Important Water Decision.

Important Water Decision.

The Court of Errors and Appeals, of the State of New Jersey, recently handed down a decision in the case of Frank W. Meeker against the city of East Orange, which, if sustained, may be regarded as indicating the outcome of the water diversion troubles in that state, by settling the question as to the ownership of subterranean water supplies.

Briefly, the facts are as follows: The complainant had on his farm a spring which the sinking of wells, on adjacent property, for the purpose of providing a water supply for East Orange, rendered worthless. Tie sued the city for damages for the loss of the spring, and the lower court gave a decision practically in favor of the city. This court held that water under land was the property of the landowner and could he used by him in any way he desired regardless of the effect such use might have on water on neighboring land. Meeker appealed to the Court of Errors, and the latter tribunal has now reversed the lower court. “Percolating underground waters,” writes Chancellor Pitney, in his decision, “may not be withdrawn for distribution or sale, if it thereby result that the owner of adjacent or neighboring land is interfered with in his right to the reasonable user of sub-surface water, or if his wells, springs or streams are thereby materially diminished in How. or his land rendered so arid as to be less valuable for agriculture, pasturage or other legitimate uses.” This decision sets aside the old English rule, so far as New Jersey is concerned, as to private property rights in underground percolating water. The defects in the Meeker case, as well as the stand taken by the water monopoly that it had a right to divert well water, was based on tile supposition that the Court of Errors and Appeals had alreadv confirmed this old English rule as applicable here.

The court further lays down the rule that a land owner has not an absolute and unqualified property in all water that may be found percolating in his soil to do what he pleases with it. His right is to use such waters only in a reasonable manner and to a reasonable extent for bis own benefit and without undue interference with the rights of other land owners.

This disposes of the contention of the Hudson County Water Companv. that the water it seeks to divert to Staten Island, is not covered by the Bacheller law, being sub-surface water, unless it can prove that the water it obtains in the wells it has sunk at Belleville, alongside the Passaic river, is derived from an underground water course and is not merely’ the percolations of surface waters.

The decision is of more than ordinary importance. and with the injunction obtained by which the laying of pipes in the bed of the Passaic river and the Kill von Ktill is prohibited. as an invasion of the state’s riparian rights, effectually bars the further operations of the predatory water company.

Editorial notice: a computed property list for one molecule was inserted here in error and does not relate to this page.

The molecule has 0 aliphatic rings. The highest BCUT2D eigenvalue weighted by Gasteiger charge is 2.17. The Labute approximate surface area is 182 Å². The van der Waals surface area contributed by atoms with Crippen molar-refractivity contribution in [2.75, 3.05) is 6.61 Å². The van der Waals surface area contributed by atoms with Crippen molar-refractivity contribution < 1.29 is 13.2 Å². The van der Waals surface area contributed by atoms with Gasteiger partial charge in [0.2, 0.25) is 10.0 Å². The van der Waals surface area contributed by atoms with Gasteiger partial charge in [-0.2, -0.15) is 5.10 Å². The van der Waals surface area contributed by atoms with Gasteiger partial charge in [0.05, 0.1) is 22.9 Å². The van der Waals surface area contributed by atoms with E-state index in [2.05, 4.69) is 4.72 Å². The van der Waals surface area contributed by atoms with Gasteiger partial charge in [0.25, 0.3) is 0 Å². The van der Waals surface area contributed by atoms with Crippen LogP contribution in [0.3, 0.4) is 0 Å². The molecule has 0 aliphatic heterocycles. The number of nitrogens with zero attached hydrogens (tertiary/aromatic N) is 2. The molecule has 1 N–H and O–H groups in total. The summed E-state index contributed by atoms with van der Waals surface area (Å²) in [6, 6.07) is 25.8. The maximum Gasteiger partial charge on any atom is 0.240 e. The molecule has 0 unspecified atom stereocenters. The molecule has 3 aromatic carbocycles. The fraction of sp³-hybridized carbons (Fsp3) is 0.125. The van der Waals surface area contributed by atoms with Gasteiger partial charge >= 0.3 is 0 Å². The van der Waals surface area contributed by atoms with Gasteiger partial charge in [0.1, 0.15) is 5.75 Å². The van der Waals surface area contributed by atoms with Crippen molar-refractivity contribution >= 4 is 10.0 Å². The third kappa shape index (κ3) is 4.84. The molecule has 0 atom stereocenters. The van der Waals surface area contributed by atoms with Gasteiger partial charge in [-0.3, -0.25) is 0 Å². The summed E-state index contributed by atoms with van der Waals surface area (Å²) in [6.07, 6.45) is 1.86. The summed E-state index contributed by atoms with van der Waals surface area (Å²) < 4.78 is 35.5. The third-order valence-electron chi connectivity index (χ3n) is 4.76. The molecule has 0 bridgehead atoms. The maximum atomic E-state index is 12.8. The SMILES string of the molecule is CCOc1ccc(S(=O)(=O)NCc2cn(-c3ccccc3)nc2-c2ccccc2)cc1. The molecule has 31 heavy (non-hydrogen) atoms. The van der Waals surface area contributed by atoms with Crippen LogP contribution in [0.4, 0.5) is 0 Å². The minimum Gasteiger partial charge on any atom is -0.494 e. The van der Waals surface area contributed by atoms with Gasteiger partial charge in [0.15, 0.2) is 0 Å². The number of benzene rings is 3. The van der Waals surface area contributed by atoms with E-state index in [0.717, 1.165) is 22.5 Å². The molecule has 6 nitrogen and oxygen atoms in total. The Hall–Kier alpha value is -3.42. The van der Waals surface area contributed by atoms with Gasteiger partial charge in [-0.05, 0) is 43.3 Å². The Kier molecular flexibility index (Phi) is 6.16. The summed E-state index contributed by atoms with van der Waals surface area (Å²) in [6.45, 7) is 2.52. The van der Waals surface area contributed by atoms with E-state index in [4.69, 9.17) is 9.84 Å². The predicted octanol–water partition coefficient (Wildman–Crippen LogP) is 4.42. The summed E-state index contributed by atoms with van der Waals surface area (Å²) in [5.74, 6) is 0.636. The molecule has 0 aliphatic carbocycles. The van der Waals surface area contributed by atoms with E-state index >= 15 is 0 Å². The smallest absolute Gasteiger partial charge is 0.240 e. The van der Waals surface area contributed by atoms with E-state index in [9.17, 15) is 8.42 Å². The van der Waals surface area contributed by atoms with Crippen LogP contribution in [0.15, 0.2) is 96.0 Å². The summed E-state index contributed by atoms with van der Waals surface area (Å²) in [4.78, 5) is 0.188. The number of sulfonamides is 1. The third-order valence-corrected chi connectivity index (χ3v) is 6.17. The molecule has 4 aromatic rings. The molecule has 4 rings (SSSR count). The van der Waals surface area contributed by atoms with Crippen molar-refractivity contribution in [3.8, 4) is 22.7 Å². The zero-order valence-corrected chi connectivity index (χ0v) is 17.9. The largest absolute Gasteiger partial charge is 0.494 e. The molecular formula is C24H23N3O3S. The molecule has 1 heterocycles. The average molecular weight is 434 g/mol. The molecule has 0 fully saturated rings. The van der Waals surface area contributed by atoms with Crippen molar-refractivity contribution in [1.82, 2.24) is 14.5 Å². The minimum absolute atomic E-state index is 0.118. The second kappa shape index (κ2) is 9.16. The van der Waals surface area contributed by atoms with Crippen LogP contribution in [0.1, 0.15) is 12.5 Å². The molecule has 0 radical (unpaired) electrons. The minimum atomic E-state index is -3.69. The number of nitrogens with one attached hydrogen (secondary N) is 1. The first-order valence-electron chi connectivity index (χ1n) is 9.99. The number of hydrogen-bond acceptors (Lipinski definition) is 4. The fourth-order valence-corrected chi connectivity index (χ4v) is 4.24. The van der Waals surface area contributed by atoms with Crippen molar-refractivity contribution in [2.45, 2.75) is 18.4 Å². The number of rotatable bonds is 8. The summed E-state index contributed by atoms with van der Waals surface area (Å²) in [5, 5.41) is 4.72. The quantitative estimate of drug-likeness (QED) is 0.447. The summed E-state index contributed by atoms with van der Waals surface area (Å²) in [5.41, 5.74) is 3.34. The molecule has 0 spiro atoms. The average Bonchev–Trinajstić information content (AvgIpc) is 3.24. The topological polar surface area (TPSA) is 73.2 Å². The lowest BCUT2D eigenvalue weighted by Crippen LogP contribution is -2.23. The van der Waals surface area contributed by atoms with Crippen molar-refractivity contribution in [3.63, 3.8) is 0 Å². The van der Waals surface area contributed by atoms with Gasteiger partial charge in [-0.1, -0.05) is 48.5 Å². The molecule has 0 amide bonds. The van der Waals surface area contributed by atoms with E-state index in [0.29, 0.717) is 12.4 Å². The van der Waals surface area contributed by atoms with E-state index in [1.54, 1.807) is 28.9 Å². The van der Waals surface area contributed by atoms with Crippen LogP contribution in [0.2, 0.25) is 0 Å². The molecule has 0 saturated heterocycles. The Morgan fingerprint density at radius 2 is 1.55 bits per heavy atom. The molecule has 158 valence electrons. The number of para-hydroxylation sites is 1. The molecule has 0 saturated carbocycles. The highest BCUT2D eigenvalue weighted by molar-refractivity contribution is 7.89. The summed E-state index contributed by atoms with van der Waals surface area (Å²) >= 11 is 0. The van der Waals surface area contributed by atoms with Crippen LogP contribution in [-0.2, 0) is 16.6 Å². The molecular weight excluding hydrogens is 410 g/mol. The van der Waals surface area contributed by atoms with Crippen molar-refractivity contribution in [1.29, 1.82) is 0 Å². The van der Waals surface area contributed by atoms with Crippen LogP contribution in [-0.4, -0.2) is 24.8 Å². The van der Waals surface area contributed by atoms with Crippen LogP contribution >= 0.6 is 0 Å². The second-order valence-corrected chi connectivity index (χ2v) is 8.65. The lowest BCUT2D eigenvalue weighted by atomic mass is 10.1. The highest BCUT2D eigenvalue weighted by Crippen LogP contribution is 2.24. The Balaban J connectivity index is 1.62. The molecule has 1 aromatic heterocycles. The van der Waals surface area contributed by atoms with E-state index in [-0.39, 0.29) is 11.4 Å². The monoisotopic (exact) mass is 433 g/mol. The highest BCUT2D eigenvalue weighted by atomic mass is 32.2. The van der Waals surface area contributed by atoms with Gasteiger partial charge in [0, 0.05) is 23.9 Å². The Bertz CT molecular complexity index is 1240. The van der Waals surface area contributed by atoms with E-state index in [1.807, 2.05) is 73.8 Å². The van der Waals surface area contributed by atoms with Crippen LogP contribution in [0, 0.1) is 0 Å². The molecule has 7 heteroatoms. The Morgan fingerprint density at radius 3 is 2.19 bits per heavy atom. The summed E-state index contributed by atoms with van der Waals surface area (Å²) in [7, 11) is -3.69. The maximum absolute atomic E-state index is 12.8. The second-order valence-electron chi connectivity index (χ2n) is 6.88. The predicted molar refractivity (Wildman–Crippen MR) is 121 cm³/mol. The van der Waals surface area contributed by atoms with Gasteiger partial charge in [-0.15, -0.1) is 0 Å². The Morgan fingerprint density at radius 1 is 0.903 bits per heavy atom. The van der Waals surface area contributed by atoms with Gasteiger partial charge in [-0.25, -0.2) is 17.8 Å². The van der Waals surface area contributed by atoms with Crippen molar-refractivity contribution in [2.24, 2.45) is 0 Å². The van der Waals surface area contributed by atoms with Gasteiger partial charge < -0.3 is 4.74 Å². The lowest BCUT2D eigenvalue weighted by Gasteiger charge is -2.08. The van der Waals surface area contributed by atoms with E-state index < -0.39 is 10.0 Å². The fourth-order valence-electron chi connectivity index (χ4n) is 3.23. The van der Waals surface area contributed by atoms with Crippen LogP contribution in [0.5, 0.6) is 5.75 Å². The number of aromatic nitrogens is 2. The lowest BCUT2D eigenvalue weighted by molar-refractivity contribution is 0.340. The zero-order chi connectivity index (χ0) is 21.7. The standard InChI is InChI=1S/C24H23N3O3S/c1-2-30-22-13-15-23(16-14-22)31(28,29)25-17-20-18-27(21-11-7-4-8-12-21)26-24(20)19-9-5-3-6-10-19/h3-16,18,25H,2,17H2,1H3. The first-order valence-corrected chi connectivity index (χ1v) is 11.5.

IMPORTANT WATER DECISION.

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IMPORTANT WATER DECISION.

IN common with many gas companies, there are some water companies which refuse to turn on the water for a new incoming tenant till the arrears of water left unpaid by the preceding tenant are paid. These arrears the companies expect the incoming tenant to discharge. The Supreme court of Massachusetts has rendered that practice illegal, so far as concerns that State. The Revere Water Company, on being offered the water rent in advance from January t, 1897, to January 1, 1S9S, refused to turn on the water till the arrears left by the preceding tenant, extending over a period of nine months and ten days had been paid up. The company in question acted under one of its own regulations to that effect. The aggrieved tenant filed a bill of equity to compel the company to turn on the water, and won the suit. The court thus expressed its views on the subject:

It may be desirable that a water company or a gas company shall have an easy way of collecting its debts; but we see no reason why it should be enabled by the court to collect a debt from one who is not a party to the contract, when it sells its commodity on credit. The legislature may give such a company a lien, as it has given one to mechanics. We have no doubt that pay may be demanded in advance, as it is done in Boston— though whether the owner of the house could not have the water shut off during the year and recover for what he had not used, may be considered an open question.

The court held that a water company, like a gas company, could, of course, demand a deposit in a case where the new taker is unknown to it, and winds up its decision as follows:

It seems to us that, if an unpaid gas or water bill is made a charge upon the land, without authority of a statute, there are numerous difficut. ties to be encountered; and that the better rule is that any such regulation as that before us, if construed as the defendant seeks to control l in this case, is unreasonable and void. Decree confirmed.